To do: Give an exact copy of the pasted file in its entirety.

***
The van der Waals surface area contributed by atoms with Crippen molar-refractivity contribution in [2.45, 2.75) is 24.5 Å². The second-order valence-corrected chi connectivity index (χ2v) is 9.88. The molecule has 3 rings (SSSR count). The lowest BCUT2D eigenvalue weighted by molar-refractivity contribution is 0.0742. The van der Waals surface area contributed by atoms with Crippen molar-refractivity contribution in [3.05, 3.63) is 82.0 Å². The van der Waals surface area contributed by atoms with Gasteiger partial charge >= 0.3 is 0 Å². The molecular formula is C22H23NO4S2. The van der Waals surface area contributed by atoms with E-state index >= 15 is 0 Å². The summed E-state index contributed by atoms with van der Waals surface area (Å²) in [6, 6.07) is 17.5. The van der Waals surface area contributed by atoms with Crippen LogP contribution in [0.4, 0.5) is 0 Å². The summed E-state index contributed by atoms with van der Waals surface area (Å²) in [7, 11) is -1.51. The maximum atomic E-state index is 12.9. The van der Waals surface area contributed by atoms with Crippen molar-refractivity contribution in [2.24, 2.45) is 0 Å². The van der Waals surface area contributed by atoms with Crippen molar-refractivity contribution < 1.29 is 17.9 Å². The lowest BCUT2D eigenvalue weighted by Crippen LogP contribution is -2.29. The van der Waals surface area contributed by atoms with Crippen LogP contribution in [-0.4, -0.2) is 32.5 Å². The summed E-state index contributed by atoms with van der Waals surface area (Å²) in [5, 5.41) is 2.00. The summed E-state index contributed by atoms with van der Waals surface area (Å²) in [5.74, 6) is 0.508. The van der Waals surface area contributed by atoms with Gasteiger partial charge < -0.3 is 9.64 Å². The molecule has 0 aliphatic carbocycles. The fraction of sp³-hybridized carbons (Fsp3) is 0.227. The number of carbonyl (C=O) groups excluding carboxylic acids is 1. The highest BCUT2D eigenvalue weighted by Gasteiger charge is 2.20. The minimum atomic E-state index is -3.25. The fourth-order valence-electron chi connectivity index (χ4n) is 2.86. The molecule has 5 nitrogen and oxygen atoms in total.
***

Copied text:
The van der Waals surface area contributed by atoms with Crippen molar-refractivity contribution in [2.45, 2.75) is 24.5 Å². The second-order valence-corrected chi connectivity index (χ2v) is 9.88. The molecule has 3 rings (SSSR count). The lowest BCUT2D eigenvalue weighted by molar-refractivity contribution is 0.0742. The van der Waals surface area contributed by atoms with Crippen molar-refractivity contribution in [3.05, 3.63) is 82.0 Å². The van der Waals surface area contributed by atoms with Gasteiger partial charge >= 0.3 is 0 Å². The molecular formula is C22H23NO4S2. The van der Waals surface area contributed by atoms with E-state index >= 15 is 0 Å². The summed E-state index contributed by atoms with van der Waals surface area (Å²) in [6, 6.07) is 17.5. The van der Waals surface area contributed by atoms with Crippen LogP contribution in [0.4, 0.5) is 0 Å². The summed E-state index contributed by atoms with van der Waals surface area (Å²) in [7, 11) is -1.51. The maximum atomic E-state index is 12.9. The van der Waals surface area contributed by atoms with Crippen molar-refractivity contribution in [2.24, 2.45) is 0 Å². The van der Waals surface area contributed by atoms with Crippen molar-refractivity contribution < 1.29 is 17.9 Å². The lowest BCUT2D eigenvalue weighted by Crippen LogP contribution is -2.29. The van der Waals surface area contributed by atoms with Crippen LogP contribution in [-0.4, -0.2) is 32.5 Å². The summed E-state index contributed by atoms with van der Waals surface area (Å²) in [5, 5.41) is 2.00. The summed E-state index contributed by atoms with van der Waals surface area (Å²) in [5.74, 6) is 0.508. The van der Waals surface area contributed by atoms with Gasteiger partial charge < -0.3 is 9.64 Å². The molecule has 0 aliphatic carbocycles. The fraction of sp³-hybridized carbons (Fsp3) is 0.227. The number of carbonyl (C=O) groups excluding carboxylic acids is 1. The highest BCUT2D eigenvalue weighted by Gasteiger charge is 2.20. The minimum atomic E-state index is -3.25. The fourth-order valence-electron chi connectivity index (χ4n) is 2.86. The molecule has 5 nitrogen and oxygen atoms in total.